Chromosomes are thread-like structures located within the nucleus of animal and plant cells.
Chromosomes are highly condensed rods of deoxyribonucleic acid (DNA), the genetic material that contains the building blocks of life. DNA stores important information about the structure of an animal or plant and helps direct the organism as it grows and manages daily tasks. Chromosomes serve as storage for this important material, periodically dividing along with cells and replicating to make copies of the DNA they contain. Chromosomes are also very important in sexual reproduction as they allow an organism to pass genetic material on to its offspring.
Eggs and sperm are sexual reproduction cells, or gametes, found in humans.
In organisms with cell nuclei, known as eukaryotes, chromosomes are found inside the nucleus. Most of these organisms have a set of chromosomes that come in pairs. In structural cells, each cell retains a complete set of chromosomes, in the so-called diploid form, referring to the fact that the chromosome set is complete. In cells for sexual reproduction, such as eggs or sperm, each cell has only half of the genetic material of the parental organism, stored in haploid form, ensuring that the parent passes on half of its genes.
Chromosomes store the deoxyribonucleic acid (DNA) that makes up a person’s genetic code.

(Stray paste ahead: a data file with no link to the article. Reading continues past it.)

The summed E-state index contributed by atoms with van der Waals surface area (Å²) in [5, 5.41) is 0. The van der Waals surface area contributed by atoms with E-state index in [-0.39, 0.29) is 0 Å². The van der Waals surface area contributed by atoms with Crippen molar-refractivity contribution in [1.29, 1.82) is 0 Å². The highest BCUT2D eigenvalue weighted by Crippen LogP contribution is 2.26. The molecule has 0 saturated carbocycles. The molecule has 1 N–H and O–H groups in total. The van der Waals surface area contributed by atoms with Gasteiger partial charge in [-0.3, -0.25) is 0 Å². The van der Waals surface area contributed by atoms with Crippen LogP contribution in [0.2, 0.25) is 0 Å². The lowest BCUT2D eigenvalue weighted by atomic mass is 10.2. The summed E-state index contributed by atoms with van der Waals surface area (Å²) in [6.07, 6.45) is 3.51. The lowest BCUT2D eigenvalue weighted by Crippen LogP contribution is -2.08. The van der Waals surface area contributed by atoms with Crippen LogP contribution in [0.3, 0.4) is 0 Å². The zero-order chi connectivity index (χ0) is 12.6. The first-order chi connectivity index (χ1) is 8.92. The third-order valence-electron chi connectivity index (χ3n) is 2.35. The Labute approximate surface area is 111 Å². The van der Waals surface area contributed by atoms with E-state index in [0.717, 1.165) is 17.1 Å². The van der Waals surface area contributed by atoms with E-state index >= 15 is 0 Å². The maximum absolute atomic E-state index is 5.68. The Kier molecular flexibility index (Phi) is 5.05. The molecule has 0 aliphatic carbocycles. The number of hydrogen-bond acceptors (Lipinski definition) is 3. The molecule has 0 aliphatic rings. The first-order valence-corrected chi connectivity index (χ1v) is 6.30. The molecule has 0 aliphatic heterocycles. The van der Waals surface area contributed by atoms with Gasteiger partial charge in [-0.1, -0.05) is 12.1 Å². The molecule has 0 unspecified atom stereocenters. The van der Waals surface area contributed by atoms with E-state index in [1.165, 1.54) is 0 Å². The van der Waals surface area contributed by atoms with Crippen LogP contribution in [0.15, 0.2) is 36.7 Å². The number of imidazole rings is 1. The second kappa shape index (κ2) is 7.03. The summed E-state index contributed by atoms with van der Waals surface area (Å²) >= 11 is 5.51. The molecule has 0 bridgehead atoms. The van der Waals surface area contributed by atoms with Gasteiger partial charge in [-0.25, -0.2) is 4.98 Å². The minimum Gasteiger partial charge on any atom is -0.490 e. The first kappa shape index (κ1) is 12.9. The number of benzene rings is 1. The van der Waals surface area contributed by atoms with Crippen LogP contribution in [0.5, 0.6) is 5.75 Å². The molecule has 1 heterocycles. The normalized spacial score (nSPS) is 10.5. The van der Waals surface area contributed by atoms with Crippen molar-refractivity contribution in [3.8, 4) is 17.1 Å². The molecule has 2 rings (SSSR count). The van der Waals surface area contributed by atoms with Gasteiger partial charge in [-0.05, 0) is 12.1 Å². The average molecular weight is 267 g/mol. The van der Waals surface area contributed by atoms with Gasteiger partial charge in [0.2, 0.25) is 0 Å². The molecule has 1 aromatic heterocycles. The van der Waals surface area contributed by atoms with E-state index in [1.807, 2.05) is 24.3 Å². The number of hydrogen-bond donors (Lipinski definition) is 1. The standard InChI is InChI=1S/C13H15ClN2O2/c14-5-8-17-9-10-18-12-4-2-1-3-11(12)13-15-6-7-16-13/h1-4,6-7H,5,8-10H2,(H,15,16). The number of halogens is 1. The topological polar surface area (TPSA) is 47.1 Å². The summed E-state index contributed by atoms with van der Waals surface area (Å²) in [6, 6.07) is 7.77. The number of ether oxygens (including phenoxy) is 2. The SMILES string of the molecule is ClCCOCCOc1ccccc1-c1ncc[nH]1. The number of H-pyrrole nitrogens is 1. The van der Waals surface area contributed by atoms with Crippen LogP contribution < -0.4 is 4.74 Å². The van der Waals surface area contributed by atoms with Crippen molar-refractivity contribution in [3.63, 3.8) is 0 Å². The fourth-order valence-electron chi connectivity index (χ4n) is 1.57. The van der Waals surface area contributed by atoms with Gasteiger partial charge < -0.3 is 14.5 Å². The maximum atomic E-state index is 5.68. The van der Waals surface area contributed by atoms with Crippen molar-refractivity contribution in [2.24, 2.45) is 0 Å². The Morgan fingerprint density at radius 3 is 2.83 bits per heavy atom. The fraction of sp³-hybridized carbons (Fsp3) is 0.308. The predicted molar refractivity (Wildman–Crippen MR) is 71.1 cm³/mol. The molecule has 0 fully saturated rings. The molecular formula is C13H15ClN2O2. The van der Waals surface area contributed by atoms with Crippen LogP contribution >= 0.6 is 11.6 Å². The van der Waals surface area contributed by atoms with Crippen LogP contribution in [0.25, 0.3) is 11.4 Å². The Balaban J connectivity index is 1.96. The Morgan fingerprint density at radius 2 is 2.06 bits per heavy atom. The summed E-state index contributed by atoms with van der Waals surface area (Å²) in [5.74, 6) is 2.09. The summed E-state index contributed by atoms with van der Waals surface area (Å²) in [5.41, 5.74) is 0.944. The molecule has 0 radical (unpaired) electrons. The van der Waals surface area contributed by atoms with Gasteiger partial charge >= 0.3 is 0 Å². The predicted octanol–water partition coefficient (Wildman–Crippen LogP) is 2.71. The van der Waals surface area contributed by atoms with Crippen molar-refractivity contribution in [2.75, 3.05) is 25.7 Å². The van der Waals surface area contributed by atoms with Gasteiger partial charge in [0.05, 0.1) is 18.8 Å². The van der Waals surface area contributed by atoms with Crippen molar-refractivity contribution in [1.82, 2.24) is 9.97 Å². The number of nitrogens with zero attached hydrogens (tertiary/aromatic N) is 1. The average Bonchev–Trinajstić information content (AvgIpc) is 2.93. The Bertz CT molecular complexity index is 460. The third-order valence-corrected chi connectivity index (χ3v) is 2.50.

Each end of a chromosome is covered by a telomere, a repetitive strand of DNA that protects the chromosome from damage. Scientists sometimes look to telomeres for important information about an organism, as they appear to change over time and may be associated with aging. When chromosomes divide to make copies, the telomere also ensures that all important genetic material is copied.
Chromosomes are most easily seen during mitosis.
Each time a cell divides, the inner chromosomes are replicated. In mitosis, normal cell division, the chromosomes make copies of themselves which then pair up, so that at the end of the cell division process, two cells emerge with one set of diploid chromosomes each. When cells divide to create reproductive material, a process called meiosis, each division produces four cells, each with a haploid set of chromosomes. These cells are known as gametes, and when they meet, they contain enough genetic material to create an entirely new organism.
An individual born with an extra chromosome can function normally.
In humans, the normal number of chromosomes is 46, appearing in 23 pairs. Each pair of chromosomes stores different information and any damage to a chromosome can cause serious problems for the parent organism. Mistakes often occur during cell division, creating gaps in the genetic material of the chromosome. In some cases, an abnormal number of chromosomes appears, in a condition known as aneuploidy. Aneuploidy in reproductive cells can be a big problem as it can cause birth defects.